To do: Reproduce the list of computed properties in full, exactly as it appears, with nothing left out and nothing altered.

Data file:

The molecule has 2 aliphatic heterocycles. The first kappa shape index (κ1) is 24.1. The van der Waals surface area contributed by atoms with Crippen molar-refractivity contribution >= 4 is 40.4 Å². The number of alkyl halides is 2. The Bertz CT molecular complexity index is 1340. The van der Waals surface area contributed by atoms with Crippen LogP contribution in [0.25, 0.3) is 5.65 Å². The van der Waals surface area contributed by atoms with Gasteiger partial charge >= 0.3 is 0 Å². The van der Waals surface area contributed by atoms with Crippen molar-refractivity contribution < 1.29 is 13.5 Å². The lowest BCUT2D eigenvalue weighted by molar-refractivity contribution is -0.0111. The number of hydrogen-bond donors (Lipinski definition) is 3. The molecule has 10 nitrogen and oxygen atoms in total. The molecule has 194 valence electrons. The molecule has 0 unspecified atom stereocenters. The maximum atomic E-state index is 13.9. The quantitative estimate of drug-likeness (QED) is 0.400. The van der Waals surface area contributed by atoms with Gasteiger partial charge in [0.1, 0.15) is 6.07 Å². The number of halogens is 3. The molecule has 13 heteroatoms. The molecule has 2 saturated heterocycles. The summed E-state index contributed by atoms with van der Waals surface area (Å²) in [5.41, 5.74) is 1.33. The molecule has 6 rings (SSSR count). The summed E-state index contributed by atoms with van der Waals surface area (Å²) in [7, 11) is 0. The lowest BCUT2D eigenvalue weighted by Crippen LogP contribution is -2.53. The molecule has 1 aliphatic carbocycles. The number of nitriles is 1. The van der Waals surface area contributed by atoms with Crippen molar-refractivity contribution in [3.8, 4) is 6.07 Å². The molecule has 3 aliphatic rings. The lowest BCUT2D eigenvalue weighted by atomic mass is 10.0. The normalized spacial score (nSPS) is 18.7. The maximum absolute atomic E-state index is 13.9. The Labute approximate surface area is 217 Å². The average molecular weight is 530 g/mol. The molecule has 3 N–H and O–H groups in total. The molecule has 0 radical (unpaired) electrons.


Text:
The molecule has 2 aliphatic heterocycles. The first kappa shape index (κ1) is 24.1. The van der Waals surface area contributed by atoms with Crippen molar-refractivity contribution >= 4 is 40.4 Å². The number of alkyl halides is 2. The Bertz CT molecular complexity index is 1340. The van der Waals surface area contributed by atoms with Crippen LogP contribution in [0.25, 0.3) is 5.65 Å². The van der Waals surface area contributed by atoms with Gasteiger partial charge >= 0.3 is 0 Å². The van der Waals surface area contributed by atoms with Crippen molar-refractivity contribution < 1.29 is 13.5 Å². The lowest BCUT2D eigenvalue weighted by molar-refractivity contribution is -0.0111. The number of hydrogen-bond donors (Lipinski definition) is 3. The molecule has 10 nitrogen and oxygen atoms in total. The molecule has 194 valence electrons. The molecule has 0 unspecified atom stereocenters. The maximum atomic E-state index is 13.9. The quantitative estimate of drug-likeness (QED) is 0.400. The van der Waals surface area contributed by atoms with Gasteiger partial charge in [0.1, 0.15) is 6.07 Å². The number of halogens is 3. The molecule has 13 heteroatoms. The molecule has 2 saturated heterocycles. The summed E-state index contributed by atoms with van der Waals surface area (Å²) in [5.41, 5.74) is 1.33. The molecule has 6 rings (SSSR count). The summed E-state index contributed by atoms with van der Waals surface area (Å²) in [7, 11) is 0. The lowest BCUT2D eigenvalue weighted by Crippen LogP contribution is -2.53. The molecule has 1 aliphatic carbocycles. The number of nitriles is 1. The van der Waals surface area contributed by atoms with Crippen molar-refractivity contribution in [3.8, 4) is 6.07 Å². The molecule has 3 aliphatic rings. The lowest BCUT2D eigenvalue weighted by atomic mass is 10.0. The normalized spacial score (nSPS) is 18.7. The maximum absolute atomic E-state index is 13.9. The Labute approximate surface area is 217 Å². The average molecular weight is 530 g/mol. The molecule has 3 N–H and O–H groups in total. The molecule has 0 radical (unpaired) electrons.